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Gelato-Making Equipment

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If you’re thinking about making gelato, it’s natural to ask what kind of equipment you’ll need. The good news is that most of what you need is typically found in a well-equipped kitchen.

The one specialized piece of equipment you’ll need is a machine to actually freeze the gelato. The technical term is a batch freezer because it freezes in batches. In everyday language, it’s the gelato machine or the ice-cream machine. Remember those old-style hand-crank ice cream churns. They’re batch freezers, too. This brings up an interesting point. If you’re making gelato at home, there is no difference in the batch freezer used for ice cream and gelato.

For commercial production, gelato batch freezers and ice cream batch freezers are different, or at least they have different settings and, possibly, different dashers. That is because, at large scale, the dasher turns more quickly when freezing ice cream than gelato. Often, more air is incorporated into ice cream which often requires a different configuration of dasher. Just think about how different styles of fan blades blow more or less air. The same is true with how a dasher incorporates air into the mix as it freezes.

That ice cream maker in the back of your cabinet, the one with the cylinder that you put into the freezer, will make very good gelato. In fact, I used such a machine when I first started making gelato decades ago. It’s now sitting in the back of my cabinet! Sure, you can go more high end and get a machine with built in refrigeration. If you really get into gelato you might consider this but for your first attempts something like the Cuisinart ICE-21P1 for less than $70 is a great place to start.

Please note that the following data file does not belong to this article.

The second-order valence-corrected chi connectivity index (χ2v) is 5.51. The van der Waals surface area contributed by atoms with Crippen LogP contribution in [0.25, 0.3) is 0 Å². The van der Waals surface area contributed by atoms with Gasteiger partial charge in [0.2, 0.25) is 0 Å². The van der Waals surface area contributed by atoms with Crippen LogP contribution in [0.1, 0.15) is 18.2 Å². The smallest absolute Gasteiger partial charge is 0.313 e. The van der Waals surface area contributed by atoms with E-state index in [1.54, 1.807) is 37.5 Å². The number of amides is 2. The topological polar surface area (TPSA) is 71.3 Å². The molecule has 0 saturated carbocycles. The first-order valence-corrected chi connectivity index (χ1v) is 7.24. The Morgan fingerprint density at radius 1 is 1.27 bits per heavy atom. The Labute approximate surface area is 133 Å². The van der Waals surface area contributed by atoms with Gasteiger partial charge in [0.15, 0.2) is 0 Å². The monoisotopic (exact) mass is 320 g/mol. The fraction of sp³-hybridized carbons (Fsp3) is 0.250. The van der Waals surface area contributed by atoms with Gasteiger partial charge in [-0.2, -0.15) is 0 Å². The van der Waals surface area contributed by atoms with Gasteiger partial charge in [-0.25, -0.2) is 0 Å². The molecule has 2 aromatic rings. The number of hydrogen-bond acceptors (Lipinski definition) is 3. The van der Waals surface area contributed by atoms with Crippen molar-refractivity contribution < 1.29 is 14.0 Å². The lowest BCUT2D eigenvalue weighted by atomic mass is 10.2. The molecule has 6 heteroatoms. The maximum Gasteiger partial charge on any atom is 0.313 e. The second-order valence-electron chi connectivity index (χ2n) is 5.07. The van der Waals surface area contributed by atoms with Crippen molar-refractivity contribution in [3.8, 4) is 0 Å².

Other equipment you’ll need includes:

1. A digital scale that weighs in 1-gram increments (up to about 8 kilograms).

2. A digital scale that weighs in 0.01-gram increments (up to about 200 grams).

3. A thermometer, preferably a digital one.

4. An immersion (stick) blender.

5. A whisk.

6. A silicone spatula.

7. A heavy-bottomed stainless-steel pot that will hold about 4 liters (4.4 quarts).

8. Small containers and bowls for weighing out ingredients.

9. A freezer-safe container for the finished gelato.

10. A freezer or freezing compartment in a refrigerator-freezer.

As you can see, it’s not a long list and the items you might not have, like scales, can be had at very reasonable prices.

If you’re interested in making gelato, getting the necessary equipment should not be an obstacle.

For commercial gelato equipment, the list is slightly different but the largest part of the difference comes down to the capacity of the equipment. More detailed information on gelato-making equipment for home and commercial use can be found in my book, Mastering Artisan Italian Gelato available on Amazon and Barnes and Noble.

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